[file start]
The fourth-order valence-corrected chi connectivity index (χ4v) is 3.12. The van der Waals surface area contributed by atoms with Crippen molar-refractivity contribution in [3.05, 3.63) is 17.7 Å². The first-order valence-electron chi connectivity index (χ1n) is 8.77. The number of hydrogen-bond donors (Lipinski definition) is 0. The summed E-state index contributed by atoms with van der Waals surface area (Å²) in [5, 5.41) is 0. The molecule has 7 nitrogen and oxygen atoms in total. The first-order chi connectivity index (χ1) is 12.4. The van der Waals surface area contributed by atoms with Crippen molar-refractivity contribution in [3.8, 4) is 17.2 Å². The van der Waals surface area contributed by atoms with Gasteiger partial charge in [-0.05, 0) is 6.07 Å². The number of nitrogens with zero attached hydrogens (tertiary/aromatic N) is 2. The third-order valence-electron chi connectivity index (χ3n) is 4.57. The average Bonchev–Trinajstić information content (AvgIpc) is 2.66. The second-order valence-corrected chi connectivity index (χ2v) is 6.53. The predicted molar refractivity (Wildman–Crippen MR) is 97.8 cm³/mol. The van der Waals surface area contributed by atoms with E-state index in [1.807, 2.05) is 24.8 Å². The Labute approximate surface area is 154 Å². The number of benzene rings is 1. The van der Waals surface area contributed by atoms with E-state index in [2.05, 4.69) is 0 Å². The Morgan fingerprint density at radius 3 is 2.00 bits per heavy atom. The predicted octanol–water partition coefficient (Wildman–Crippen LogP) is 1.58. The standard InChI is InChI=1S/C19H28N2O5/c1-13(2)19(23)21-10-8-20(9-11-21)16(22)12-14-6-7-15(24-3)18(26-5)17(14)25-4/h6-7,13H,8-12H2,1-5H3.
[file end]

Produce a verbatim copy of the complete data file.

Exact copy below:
The fourth-order valence-corrected chi connectivity index (χ4v) is 3.12. The van der Waals surface area contributed by atoms with Crippen molar-refractivity contribution in [3.05, 3.63) is 17.7 Å². The first-order valence-electron chi connectivity index (χ1n) is 8.77. The number of hydrogen-bond donors (Lipinski definition) is 0. The summed E-state index contributed by atoms with van der Waals surface area (Å²) in [5, 5.41) is 0. The molecule has 7 nitrogen and oxygen atoms in total. The first-order chi connectivity index (χ1) is 12.4. The van der Waals surface area contributed by atoms with Crippen molar-refractivity contribution in [3.8, 4) is 17.2 Å². The van der Waals surface area contributed by atoms with Gasteiger partial charge in [-0.05, 0) is 6.07 Å². The number of nitrogens with zero attached hydrogens (tertiary/aromatic N) is 2. The third-order valence-electron chi connectivity index (χ3n) is 4.57. The average Bonchev–Trinajstić information content (AvgIpc) is 2.66. The second-order valence-corrected chi connectivity index (χ2v) is 6.53. The predicted molar refractivity (Wildman–Crippen MR) is 97.8 cm³/mol. The van der Waals surface area contributed by atoms with E-state index in [1.807, 2.05) is 24.8 Å². The Labute approximate surface area is 154 Å². The number of benzene rings is 1. The van der Waals surface area contributed by atoms with E-state index in [2.05, 4.69) is 0 Å². The Morgan fingerprint density at radius 3 is 2.00 bits per heavy atom. The predicted octanol–water partition coefficient (Wildman–Crippen LogP) is 1.58. The standard InChI is InChI=1S/C19H28N2O5/c1-13(2)19(23)21-10-8-20(9-11-21)16(22)12-14-6-7-15(24-3)18(26-5)17(14)25-4/h6-7,13H,8-12H2,1-5H3.